A bipolar rape survivor was jailed for nearly a month in Houston after she broke down while testifying against her rapist. In jail, she was allegedly abused and mistaken as a sex offender. Now she’s suing the prosecutor who sent her to jail, a jail guard who allegedly hit her, and others.
The 25-year-old woman, known as Jane Doe, was the key witness in the trial of serial rapist Keith Hendricks, who received two life sentences for raping multiple women. In court last December, she broke down during questioning and ran from the courtroom, screaming that she’d never return.
She was hospitalized and then jailed because court officials feared she would not return to finish her testimony. Doe’s mom had been told her daughter would be treated in a mental health facility, but instead she was imprisoned for 28 days at Houston’s Harris County Jail, where she stayed in the general living quarters.
The woman’s lawyer, Sean Buckley, said a jail guard punched her in the face after she hit the guard (assault charges filed against her were later dropped) and that another inmate gave her a black eye. The complaint states an inmate “repeatedly slammed her head into the concrete floor” and she “was forced to drink from a spigot attached to a dirty metal toilet,”according to the Washington Post. Some jail staff mistakenly thought she was an offender from her jail record, which wrongly listed her charges as “Arrested for aggravated sexual assault,” according to local station KPRC’s investigation. After the woman testified against Hendricks again in January, she had to wait three more days in jail before she was released on January 14, in case she was asked to give more testimony.
Prosecutors had petitioned a judge for a “witness bond,” which by Texas state law allows a witness to be held without bail to make sure they arrive in court to testify. But a former Harris County prosecutor, a legal analyst, and other attorneys told local station KPRC they’d never heard of a witness bond being used to hold a rape victim.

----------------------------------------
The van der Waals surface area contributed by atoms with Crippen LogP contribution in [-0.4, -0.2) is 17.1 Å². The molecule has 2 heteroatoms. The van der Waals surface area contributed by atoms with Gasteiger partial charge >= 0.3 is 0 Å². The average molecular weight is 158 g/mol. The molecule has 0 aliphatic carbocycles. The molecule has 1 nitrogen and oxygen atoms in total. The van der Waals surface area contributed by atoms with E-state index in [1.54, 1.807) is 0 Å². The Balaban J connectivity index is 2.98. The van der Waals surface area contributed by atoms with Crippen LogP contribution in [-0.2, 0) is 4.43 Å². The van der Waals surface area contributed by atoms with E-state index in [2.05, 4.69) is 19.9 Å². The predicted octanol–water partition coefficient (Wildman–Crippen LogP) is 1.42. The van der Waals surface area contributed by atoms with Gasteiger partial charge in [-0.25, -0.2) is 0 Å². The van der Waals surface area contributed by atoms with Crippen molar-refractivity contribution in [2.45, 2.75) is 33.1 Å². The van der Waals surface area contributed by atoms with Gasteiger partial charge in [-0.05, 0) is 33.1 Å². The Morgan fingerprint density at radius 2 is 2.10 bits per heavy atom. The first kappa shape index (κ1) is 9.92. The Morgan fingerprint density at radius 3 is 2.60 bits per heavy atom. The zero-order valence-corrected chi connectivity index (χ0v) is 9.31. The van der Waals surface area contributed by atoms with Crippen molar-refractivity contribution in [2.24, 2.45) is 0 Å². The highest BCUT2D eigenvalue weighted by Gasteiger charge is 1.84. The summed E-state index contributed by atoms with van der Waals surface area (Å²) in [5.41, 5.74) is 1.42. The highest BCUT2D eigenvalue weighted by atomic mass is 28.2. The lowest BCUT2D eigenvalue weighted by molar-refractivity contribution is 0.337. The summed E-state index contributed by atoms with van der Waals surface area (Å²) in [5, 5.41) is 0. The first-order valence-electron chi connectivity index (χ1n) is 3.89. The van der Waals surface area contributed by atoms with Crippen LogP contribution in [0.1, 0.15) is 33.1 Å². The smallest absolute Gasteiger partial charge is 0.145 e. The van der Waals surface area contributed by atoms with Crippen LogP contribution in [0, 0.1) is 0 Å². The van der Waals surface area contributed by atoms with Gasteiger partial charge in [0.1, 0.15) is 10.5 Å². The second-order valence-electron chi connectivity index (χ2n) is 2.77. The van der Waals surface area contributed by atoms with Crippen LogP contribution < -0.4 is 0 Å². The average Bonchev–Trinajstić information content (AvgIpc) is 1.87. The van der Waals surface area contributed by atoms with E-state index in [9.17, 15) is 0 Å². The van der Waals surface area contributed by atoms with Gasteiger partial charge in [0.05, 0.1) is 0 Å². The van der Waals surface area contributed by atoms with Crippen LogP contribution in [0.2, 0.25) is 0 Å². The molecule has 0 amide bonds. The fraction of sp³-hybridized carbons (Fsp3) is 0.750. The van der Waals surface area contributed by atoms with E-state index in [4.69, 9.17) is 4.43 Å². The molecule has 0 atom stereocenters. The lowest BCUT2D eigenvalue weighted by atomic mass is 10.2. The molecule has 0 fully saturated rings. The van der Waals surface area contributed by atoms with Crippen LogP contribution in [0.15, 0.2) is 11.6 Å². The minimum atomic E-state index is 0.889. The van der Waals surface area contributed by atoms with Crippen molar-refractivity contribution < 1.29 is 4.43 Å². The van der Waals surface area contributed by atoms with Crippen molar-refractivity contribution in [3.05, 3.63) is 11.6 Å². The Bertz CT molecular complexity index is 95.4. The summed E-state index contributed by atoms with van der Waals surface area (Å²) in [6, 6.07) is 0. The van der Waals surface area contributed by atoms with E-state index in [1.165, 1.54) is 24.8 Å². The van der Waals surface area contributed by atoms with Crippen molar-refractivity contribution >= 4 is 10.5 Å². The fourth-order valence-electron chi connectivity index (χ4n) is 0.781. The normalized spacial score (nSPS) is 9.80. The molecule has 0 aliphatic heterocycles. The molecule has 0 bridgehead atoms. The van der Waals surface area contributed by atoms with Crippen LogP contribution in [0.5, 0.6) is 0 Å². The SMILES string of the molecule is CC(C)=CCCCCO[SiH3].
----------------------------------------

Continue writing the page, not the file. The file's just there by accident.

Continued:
Buckley filed the woman’s lawsuit against Harris County, the sheriff, the jail guard who hit her, and the prosecutor who asked her to be jailed. In a statement, District Attorney Devon Anderson supported the prosecutor’s decision, though as Jezebel noted, it seemed to suggest the woman’s family agreed to the witness bond while mistakenly thinking she would receive care in a proper facility. Anderson said:
Because the DA’s Office has been notified that a lawsuit is imminent, we cannot go into details about this case… However, witness bonds are a common tool used by prosecutors and defense attorneys when the lawyer has reason to believe that the witness will be unavailable or make him or herself unavailable for trial. A judge must approve a witness bond. In this case the judge and family agreed with the decision to obtain a witness bond.
KPRC’s legal analyst Brian Wice noted perhaps the most tragic result of this case: “At the end of the day she received less due process, less protection than the rapist did.”
This country, and particularly law enforcement and the courts, needs one long seminar on how to treat people who have suffered traumatic emotional injury, whether they be soldiers or rape victims.